Good School Attendance
Why is good school attendance so important?
We want being in school to be fun and engaging for all young people and we want young people to be in school 100% of their school life.
Good attendance is a learned behaviour and our Trust recognises the importance of developing good patterns of attendance from the outset. A positive view of attendance is an integral part of our Trust’s ethos and culture. In building a culture of good school attendance we aim to:
• Recognise the importance of good attendance and, alongside behaviour and safeguarding, make it a central part of the school’s vision, values, ethos, and day to day life.
• Recognise the interplay between attendance and wider school improvement efforts, building it into strategies on attainment, behaviour, bullying, special educational needs support, supporting pupils with medical conditions or disabilities, safeguarding, wellbeing, and support for disadvantaged students (including use of pupil premium).
• Ensure that the curriculum addresses attendance positively in the context of learning and progress, employability and social relationships and routines
Good attendance is a learned behaviour and our Trust recognises the importance of developing good patterns of attendance from the outset.
What are the barriers to good school attendance?
Some pupils find it harder than others to attend school and therefore at all stages of improving attendance, our schools and their partners should work with young people and their parents/carers to remove any barriers to attendance by building strong and trusting relationships and working together to put the right support in place.
Securing good attendance cannot therefore be seen in isolation, and effective practices for improvement will involve close interaction with our schools’ efforts on curriculum, behaviour, bullying, special educational needs support, pastoral and mental health and wellbeing, and effective use of resources, including effective use of the pupil premium funding. It cannot solely be the preserve of a single member of staff, or organisation, it must be a concerted effort across all teaching and non-teaching staff in school, our Trust Board, our local authorities and other local partners.
What happens when my young person misses school?
The law entitles every child of compulsory school age to an efficient, full-time education suitable to their age, aptitude, and any special educational need they may have. It is the legal responsibility of every parent and carer to make sure their child receives that education either by attendance at a school or by education otherwise than at a school.
Across one school year:
• Less than 5 days absence = 97.3% attendance
• 14 days absence (approx.) = 92.6% attendance
• 20 days absence (approx.) = 89.4% attendance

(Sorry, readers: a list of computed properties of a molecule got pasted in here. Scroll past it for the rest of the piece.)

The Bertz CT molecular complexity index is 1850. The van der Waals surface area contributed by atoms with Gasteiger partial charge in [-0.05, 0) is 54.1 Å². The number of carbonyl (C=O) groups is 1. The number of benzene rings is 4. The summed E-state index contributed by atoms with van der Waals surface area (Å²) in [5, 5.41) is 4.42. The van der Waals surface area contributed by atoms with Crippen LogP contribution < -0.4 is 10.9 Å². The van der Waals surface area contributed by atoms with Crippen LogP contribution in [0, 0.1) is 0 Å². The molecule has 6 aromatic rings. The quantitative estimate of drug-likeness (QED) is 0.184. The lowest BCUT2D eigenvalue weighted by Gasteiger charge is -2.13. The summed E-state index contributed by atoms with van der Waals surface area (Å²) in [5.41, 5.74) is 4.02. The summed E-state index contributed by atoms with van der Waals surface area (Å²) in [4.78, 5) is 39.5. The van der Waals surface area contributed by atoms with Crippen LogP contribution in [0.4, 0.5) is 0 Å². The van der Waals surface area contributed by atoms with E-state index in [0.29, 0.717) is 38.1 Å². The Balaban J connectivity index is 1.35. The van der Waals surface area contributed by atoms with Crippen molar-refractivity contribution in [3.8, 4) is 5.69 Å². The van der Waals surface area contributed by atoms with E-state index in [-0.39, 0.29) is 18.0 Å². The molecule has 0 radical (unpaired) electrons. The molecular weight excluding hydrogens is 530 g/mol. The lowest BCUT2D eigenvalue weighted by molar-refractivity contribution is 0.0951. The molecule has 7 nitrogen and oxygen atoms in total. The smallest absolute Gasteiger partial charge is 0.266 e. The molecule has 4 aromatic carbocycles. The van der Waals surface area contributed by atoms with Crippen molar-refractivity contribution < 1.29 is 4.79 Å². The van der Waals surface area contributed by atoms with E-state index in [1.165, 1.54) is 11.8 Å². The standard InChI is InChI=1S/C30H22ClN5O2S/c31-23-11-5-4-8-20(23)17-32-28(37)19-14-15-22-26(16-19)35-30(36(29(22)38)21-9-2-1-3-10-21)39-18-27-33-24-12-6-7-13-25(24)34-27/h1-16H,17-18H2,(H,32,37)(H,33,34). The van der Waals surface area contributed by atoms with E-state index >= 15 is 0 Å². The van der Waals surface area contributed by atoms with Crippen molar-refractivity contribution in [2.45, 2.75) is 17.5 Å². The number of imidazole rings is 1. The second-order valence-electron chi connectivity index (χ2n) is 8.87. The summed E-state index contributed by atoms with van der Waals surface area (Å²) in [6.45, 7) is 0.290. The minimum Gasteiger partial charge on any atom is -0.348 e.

• 30 days absence (approx.) = 84.2% attendance
If a child achieves 80% attendance this means that they have missed approximately 39 days of education over the academic year, averaging 1 day per week.
Who can help in terms of getting my young person to attend school?
As a school we track our attendance of all young people daily, weekly, half termly and annually. We monitor patterns and any barriers to attendance or any additional support families may require in getting their young person into school regularly. We have a team of colleagues in school who you can speak to about your young person’s attendance in order to seek support. These include in the first instance their class teacher, our student support team specifically Chloe our Family Liaison and Attendance Officer and Faye our Designated Safeguarding Lead, the young person’s Department Lead, Sharon (Foundation Hub, Keeley – Primary, Mark – Secondary, Richie – 6th form). Anne our Deputy Head (Pastoral) has whole school overview of attendance and reports our attendance patterns to trustees.
What if I need to take my young person out of school?
Only exceptional circumstances warrant a leave of absence. However, it is up to the Head of Academy to decide if a leave of absence is approved. Examples may include situations where there is an important family celebration such as a wedding, or where a young person has a life limiting condition and there may be limited opportunity for the family to be together.
Requests for Leave of Absence must be made in writing to the Head of Academy by using our Leave of Absence request form – this should be done as far as possible in advance before the event, detailing the exceptional reasons for absence.
Absence for the observance of a religious festival will be authorised for a maximum of two days per school year.
Parents/carers are asked, where possible, to make routine medical and dental appointments outside of school hours, but we acknowledge that hospital and more specialist appointments that our young people need may be more difficult achieve.
Absences will not be authorised retrospectively.
What does the school expect of our families?
Adults have a primary role in ensuring the attendance of pupils. Good examples of attendance and timekeeping by colleagues and parents provide role models for pupils. Parents are expected to;
• Contact the school when their son or daughter is absent to explain the reason, otherwise the school will contact parents/carers on the first day of absence where a reason has not been provided.
• Ensure that the school has more than one emergency contact number for their child. This is good practice to give the school additional options to contact a responsible adult.
• Attend meetings with the school if their child is persistently or severely absent, to discuss attendance and engagement.
• To promote school positively and be clear about their high expectations for attendance.
What can families expect from the school?
We expect all families to be familiar with our attendance policy which can be found by clicking on the link below